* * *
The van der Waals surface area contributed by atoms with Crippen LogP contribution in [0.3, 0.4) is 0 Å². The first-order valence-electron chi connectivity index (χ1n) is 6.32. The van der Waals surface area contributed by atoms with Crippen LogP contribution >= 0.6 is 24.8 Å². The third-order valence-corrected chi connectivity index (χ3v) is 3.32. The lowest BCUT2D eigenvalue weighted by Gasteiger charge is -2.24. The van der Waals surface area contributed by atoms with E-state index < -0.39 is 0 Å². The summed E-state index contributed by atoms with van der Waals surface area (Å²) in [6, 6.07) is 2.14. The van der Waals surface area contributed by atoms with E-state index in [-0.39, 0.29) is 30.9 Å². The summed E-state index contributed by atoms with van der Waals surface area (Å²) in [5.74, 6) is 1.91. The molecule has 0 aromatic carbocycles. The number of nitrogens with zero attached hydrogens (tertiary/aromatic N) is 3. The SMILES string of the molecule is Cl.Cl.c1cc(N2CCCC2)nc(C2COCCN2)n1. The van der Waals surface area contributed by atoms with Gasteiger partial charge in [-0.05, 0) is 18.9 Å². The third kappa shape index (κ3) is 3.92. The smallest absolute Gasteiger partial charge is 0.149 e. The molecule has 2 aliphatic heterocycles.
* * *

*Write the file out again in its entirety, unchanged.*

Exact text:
The van der Waals surface area contributed by atoms with Crippen LogP contribution in [0.3, 0.4) is 0 Å². The first-order valence-electron chi connectivity index (χ1n) is 6.32. The van der Waals surface area contributed by atoms with Crippen LogP contribution >= 0.6 is 24.8 Å². The third-order valence-corrected chi connectivity index (χ3v) is 3.32. The lowest BCUT2D eigenvalue weighted by Gasteiger charge is -2.24. The van der Waals surface area contributed by atoms with E-state index < -0.39 is 0 Å². The summed E-state index contributed by atoms with van der Waals surface area (Å²) in [6, 6.07) is 2.14. The van der Waals surface area contributed by atoms with E-state index in [-0.39, 0.29) is 30.9 Å². The summed E-state index contributed by atoms with van der Waals surface area (Å²) in [5.74, 6) is 1.91. The molecule has 0 aromatic carbocycles. The number of nitrogens with zero attached hydrogens (tertiary/aromatic N) is 3. The SMILES string of the molecule is Cl.Cl.c1cc(N2CCCC2)nc(C2COCCN2)n1. The van der Waals surface area contributed by atoms with Gasteiger partial charge in [-0.05, 0) is 18.9 Å². The third kappa shape index (κ3) is 3.92. The smallest absolute Gasteiger partial charge is 0.149 e. The molecule has 2 aliphatic heterocycles.